Direct-to-consumer brands that have made their names focusing on one product very well are starting to expand into new product lines, making their selections broader and more akin to what you would find in a traditional store.

Allbirds and Warby Parker are both planning to significantly boost their selection of products in categories adjacent to their main one, according to PYMNTS. Apparel currently takes up less than 10 percent of Allbirds’ product offering, but the shoe brand is planning on raising that number with new selections of lifestyle and performance products.

In the case of Warby Parker, the eyeglass brand is planning to build its contact lens and vision testing business, areas where it lags significantly behind traditional eye care retailers.

The move by Allbirds and Warby Parker do not represent the only shifts these two direct-to-consumer brands have made to begin operating more like traditional retailers.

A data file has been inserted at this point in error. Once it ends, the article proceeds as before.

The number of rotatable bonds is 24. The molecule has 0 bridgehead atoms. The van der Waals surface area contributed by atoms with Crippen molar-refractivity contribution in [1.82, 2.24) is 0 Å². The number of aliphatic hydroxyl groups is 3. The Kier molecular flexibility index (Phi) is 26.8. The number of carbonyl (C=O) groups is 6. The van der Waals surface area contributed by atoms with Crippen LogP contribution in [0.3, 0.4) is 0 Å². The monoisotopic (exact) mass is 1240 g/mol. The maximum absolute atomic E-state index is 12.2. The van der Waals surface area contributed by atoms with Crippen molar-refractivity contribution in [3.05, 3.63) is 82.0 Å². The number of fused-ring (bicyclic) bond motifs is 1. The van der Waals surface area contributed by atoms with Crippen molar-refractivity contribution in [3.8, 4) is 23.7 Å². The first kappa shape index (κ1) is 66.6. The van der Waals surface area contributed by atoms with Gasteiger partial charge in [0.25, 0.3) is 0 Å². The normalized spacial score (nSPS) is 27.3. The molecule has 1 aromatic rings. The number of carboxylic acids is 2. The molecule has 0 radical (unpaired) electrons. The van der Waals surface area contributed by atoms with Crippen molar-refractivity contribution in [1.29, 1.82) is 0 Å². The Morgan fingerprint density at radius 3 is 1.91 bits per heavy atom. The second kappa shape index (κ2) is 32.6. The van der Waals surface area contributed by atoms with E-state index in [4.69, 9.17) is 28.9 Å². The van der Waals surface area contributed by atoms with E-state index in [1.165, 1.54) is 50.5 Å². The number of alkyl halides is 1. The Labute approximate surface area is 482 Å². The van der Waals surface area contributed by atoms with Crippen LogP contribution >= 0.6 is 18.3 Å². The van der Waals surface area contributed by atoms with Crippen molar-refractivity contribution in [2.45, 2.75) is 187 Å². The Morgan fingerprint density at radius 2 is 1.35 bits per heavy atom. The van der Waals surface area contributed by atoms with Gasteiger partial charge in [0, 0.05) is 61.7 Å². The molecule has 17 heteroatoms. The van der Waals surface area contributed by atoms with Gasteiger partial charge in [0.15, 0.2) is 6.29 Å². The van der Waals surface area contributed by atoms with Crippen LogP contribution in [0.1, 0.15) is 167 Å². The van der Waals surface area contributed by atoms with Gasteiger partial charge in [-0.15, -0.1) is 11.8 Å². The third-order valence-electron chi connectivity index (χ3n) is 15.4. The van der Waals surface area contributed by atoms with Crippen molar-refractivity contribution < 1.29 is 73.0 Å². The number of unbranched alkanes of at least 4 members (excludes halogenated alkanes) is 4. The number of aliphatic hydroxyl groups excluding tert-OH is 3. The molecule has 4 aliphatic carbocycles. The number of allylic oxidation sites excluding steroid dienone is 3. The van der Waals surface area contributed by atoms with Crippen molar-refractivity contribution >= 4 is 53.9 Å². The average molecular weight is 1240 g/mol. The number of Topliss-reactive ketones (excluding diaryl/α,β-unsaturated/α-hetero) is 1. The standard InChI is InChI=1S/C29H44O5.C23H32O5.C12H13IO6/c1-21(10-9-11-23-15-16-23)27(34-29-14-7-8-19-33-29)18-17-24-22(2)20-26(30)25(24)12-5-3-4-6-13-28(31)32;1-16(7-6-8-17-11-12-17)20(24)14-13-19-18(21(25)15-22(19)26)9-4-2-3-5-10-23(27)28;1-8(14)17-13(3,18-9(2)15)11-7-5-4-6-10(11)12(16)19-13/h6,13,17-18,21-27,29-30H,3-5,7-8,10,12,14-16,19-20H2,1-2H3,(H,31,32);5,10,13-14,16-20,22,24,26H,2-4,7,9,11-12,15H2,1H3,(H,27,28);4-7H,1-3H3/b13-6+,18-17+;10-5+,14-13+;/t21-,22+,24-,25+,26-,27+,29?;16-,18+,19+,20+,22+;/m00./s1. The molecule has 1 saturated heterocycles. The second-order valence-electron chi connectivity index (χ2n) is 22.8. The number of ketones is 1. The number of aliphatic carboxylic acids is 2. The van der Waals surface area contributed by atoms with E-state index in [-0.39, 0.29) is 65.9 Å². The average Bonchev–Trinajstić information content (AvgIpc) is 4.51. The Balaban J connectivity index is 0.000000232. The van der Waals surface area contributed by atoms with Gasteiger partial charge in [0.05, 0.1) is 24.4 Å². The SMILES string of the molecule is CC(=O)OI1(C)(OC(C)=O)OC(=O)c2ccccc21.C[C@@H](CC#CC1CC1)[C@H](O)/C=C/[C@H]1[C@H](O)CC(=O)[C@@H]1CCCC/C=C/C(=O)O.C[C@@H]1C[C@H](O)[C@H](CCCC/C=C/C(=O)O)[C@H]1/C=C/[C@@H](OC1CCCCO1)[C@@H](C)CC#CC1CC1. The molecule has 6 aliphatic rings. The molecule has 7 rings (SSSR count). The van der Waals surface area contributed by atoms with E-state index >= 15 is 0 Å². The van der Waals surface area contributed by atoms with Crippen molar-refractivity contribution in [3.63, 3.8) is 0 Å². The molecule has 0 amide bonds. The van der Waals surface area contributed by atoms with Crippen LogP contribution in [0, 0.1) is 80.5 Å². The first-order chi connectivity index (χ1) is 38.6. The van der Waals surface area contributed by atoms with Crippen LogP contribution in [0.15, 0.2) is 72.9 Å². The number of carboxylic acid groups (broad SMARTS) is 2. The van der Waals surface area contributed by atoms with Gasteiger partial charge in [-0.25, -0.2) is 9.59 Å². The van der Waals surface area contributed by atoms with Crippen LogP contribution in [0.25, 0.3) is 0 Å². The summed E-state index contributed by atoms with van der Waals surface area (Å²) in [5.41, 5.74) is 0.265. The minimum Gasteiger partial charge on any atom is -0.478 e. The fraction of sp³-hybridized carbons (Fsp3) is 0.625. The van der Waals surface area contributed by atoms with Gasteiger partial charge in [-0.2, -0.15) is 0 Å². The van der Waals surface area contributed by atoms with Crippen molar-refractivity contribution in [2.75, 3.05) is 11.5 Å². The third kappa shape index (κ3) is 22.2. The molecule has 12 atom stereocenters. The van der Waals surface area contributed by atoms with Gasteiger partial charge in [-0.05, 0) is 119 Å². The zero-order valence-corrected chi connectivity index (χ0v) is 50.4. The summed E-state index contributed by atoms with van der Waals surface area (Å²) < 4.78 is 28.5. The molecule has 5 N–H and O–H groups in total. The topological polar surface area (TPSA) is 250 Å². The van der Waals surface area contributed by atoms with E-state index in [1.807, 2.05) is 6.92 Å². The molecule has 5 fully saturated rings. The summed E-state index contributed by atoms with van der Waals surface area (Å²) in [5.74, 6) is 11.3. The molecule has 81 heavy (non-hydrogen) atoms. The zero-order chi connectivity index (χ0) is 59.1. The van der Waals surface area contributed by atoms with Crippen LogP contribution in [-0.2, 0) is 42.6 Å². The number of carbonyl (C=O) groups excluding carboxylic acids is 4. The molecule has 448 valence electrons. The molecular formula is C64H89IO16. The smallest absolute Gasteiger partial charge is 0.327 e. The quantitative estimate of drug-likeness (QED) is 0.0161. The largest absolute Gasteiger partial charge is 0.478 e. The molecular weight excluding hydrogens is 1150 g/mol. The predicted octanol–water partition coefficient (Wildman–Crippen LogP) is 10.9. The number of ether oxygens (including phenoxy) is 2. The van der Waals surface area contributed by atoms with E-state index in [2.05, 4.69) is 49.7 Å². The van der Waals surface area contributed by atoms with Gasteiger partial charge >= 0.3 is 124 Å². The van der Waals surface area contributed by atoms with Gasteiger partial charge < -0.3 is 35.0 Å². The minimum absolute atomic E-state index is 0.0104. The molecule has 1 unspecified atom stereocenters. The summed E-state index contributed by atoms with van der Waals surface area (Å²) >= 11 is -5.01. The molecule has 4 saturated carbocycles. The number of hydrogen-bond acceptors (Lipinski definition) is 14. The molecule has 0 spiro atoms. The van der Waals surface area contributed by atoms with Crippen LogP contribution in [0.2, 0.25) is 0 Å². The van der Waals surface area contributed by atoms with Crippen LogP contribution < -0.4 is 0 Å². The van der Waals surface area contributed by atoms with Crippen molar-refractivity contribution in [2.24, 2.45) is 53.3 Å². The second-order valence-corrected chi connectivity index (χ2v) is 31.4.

The once online-only Allbirds began opening physical store locations in 2017, with its first store in San Francisco and a second following a few months later in New York City’s SoHo district. At present Allbirds has 31 store locations nationwide, having opened up four in the third quarter, according to Barrons.

Warby Parker has taken a similar tack. The company was founded as an online-only retailer in 2010 and slowly began opening physical stores in major markets in 2013, beginning with a NYC location, according to CNBC.

The eyeglass brand now boasts more than 130 store locations, according to Chicago Business Journal. Its newest Chicago location will offer eye exams, a full selection of glasses and will sell the brand’s first new set of contact lenses.

Similarly, over the past few years, D2C footwear brand Soludos expanded into women’s apparel after a successful test-run, according to Forbes. The brand found that apparel purchasers had a 50 percent higher LTV than non-apparel customers. Razor brand Billie expanded into beauty essentials, and shoe brand Rothy’s expanded into bags.



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